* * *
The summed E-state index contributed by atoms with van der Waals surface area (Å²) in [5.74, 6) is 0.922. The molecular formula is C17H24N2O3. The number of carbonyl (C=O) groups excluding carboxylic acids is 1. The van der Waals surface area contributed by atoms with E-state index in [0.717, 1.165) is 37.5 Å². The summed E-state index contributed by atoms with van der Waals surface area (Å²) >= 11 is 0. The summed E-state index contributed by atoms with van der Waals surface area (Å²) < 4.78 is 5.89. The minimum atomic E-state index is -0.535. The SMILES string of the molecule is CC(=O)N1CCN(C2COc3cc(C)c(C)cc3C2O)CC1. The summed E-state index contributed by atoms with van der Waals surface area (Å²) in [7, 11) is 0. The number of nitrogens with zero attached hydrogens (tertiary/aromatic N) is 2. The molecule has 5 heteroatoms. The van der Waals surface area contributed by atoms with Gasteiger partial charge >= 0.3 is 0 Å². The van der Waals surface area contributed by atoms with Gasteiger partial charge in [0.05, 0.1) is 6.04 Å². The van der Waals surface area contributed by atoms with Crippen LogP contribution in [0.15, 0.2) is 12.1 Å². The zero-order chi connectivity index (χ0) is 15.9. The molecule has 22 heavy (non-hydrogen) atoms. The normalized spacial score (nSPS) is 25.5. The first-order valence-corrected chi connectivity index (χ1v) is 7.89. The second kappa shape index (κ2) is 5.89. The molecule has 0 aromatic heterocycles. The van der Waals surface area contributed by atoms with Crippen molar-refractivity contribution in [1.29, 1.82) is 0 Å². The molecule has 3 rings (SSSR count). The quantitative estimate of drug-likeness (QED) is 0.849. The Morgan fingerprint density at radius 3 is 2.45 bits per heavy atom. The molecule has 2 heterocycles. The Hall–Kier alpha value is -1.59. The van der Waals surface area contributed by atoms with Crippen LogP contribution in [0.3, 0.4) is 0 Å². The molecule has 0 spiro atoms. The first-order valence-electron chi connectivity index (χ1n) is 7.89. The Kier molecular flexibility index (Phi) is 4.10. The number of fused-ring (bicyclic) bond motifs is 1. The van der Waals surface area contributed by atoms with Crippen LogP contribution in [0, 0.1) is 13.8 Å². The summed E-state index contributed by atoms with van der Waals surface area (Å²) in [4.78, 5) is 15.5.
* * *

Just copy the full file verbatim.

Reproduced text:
The summed E-state index contributed by atoms with van der Waals surface area (Å²) in [5.74, 6) is 0.922. The molecular formula is C17H24N2O3. The number of carbonyl (C=O) groups excluding carboxylic acids is 1. The van der Waals surface area contributed by atoms with E-state index in [0.717, 1.165) is 37.5 Å². The summed E-state index contributed by atoms with van der Waals surface area (Å²) >= 11 is 0. The summed E-state index contributed by atoms with van der Waals surface area (Å²) < 4.78 is 5.89. The minimum atomic E-state index is -0.535. The SMILES string of the molecule is CC(=O)N1CCN(C2COc3cc(C)c(C)cc3C2O)CC1. The summed E-state index contributed by atoms with van der Waals surface area (Å²) in [7, 11) is 0. The number of nitrogens with zero attached hydrogens (tertiary/aromatic N) is 2. The molecule has 5 heteroatoms. The van der Waals surface area contributed by atoms with Gasteiger partial charge >= 0.3 is 0 Å². The van der Waals surface area contributed by atoms with Gasteiger partial charge in [0.05, 0.1) is 6.04 Å². The van der Waals surface area contributed by atoms with Crippen LogP contribution in [0.15, 0.2) is 12.1 Å². The zero-order chi connectivity index (χ0) is 15.9. The molecule has 22 heavy (non-hydrogen) atoms. The normalized spacial score (nSPS) is 25.5. The first-order valence-corrected chi connectivity index (χ1v) is 7.89. The second kappa shape index (κ2) is 5.89. The molecule has 0 aromatic heterocycles. The van der Waals surface area contributed by atoms with Crippen molar-refractivity contribution in [1.29, 1.82) is 0 Å². The molecule has 3 rings (SSSR count). The quantitative estimate of drug-likeness (QED) is 0.849. The Morgan fingerprint density at radius 3 is 2.45 bits per heavy atom. The molecule has 2 heterocycles. The Hall–Kier alpha value is -1.59. The van der Waals surface area contributed by atoms with Crippen LogP contribution in [0.3, 0.4) is 0 Å². The molecule has 0 spiro atoms. The first-order valence-electron chi connectivity index (χ1n) is 7.89. The Kier molecular flexibility index (Phi) is 4.10. The number of fused-ring (bicyclic) bond motifs is 1. The van der Waals surface area contributed by atoms with Crippen LogP contribution in [0, 0.1) is 13.8 Å². The summed E-state index contributed by atoms with van der Waals surface area (Å²) in [4.78, 5) is 15.5.